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Farmers are using antibiotics as pesticides


Antibiotics as pesticides

Antibiotics meant for humans are rampantly being used in crops.

New research suggests that antibiotics meant for humans are rampantly being used in crops, further threatening the health of millions of people. The revelation was made during this year’s commemoration of the World Antibiotic Awareness Week, the Centre for Science and Environment (CSE) in New Delhi. A report of the findings showed that farmers in New Delhi were using streptocycline “routinely and indiscriminately in high doses in crops, including on those crops which they [had]not[been]approved for.” Streptocycline is a 90:10 combinations of streptomycin and tetracycline and leads to various complications if it is not used rightly. The medicine is used for tuberculosis (TB) patients with different types of TB. However, research shows that “resistance to streptomycin is quite high, and its large scale non-human use could add to the problem.”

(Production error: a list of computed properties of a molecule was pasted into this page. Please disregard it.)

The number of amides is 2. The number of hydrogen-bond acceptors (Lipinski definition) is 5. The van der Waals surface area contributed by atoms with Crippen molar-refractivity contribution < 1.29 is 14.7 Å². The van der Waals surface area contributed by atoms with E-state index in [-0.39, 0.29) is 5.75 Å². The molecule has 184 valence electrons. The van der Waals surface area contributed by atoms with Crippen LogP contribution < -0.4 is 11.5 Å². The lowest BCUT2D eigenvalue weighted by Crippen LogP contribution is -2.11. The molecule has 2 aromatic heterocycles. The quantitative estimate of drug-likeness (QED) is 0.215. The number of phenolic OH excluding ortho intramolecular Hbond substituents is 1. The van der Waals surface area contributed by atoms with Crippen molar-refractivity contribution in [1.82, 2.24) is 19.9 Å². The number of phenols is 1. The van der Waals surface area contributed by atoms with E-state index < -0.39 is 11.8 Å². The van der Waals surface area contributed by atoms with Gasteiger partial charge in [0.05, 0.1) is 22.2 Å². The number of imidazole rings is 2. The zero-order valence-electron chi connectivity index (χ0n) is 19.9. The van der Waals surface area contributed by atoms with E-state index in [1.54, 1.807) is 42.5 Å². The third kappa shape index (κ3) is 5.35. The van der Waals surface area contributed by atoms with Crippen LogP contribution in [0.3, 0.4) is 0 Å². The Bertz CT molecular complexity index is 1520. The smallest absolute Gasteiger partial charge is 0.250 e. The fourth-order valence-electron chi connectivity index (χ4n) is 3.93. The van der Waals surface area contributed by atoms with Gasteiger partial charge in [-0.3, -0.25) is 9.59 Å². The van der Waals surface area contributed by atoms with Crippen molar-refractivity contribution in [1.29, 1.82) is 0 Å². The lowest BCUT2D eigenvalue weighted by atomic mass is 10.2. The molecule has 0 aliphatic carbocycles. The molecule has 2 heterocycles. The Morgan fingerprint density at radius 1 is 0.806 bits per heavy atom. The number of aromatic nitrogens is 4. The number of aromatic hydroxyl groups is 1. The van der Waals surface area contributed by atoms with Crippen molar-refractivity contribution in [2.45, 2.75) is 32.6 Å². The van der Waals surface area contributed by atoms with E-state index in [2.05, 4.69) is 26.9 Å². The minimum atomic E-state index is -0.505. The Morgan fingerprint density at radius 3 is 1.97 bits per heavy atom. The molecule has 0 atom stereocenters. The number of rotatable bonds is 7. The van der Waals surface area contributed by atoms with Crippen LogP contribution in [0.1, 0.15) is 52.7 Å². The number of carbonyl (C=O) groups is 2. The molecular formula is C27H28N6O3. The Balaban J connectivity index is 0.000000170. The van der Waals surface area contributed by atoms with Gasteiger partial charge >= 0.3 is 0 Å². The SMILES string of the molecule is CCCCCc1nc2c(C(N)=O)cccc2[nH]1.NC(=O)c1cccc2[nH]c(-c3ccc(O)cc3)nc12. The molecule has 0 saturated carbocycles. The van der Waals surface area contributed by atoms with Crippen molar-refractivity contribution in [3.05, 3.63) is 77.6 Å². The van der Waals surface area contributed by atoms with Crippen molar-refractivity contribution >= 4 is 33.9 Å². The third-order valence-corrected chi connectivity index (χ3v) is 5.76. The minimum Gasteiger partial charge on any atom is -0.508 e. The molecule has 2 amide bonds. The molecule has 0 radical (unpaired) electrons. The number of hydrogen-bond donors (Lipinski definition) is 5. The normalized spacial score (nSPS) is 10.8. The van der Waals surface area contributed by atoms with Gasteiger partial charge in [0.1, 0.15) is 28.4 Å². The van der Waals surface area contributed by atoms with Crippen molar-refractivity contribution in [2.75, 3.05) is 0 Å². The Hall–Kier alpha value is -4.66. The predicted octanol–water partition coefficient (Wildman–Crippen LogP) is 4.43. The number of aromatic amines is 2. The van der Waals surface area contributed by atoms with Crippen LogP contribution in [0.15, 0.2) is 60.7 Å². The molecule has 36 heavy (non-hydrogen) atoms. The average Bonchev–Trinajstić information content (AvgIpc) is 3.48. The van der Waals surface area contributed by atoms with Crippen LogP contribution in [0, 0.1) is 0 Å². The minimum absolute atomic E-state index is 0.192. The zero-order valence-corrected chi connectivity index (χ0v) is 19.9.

Alarming

“We found that farmers are unaware of the recommended use and spray antibiotics frequently like pesticides as a regular practice,” said Amit Khurana, programme director, Food and Toxins programme at CSE. Streptocycline was classified as ‘a critically important antibiotic for humans’ by the World Health Organisation (WHO). According to research, antimicrobial resistance (AMR) is an increased threat to global public health, despite bacterial infections being shared around the world.

Multi-drug-resistant tuberculosis (MDR-TB) in Kenya has increased with an average of 2,300 incidences, having been reported in 2018 according to WHO data. A total of 150,000 cases of TB were reported in the same year, with Kenya still being one of the 30 high burden countries around the world. TB is the fourth in killer infectious diseases in the country.

The antibiotic is also used in preventing diseases and boosting growth in animals such as chicken, fish, and cattle around the world. However, research shows that overuse can contribute to AMR. According to Dr Khurana, no medically necessary antibiotic should be allowed to for promoting the growth of food animals. Also, the research found out that antibiotics continue to pollute the environment, especially at point sources such as pharmaceutical manufacturing units.

Recommendation

The study recommended that medicines are considered hazardous chemicals. It recommended that the unsafe disposal of unused and expired drugs be checked and controlled. In Kenya, in 2017, some 65,000 kilogrammes of unused and expired medicine was destroyed by regulators, after collecting them for one year, pointing to the enormity of the problem in the country.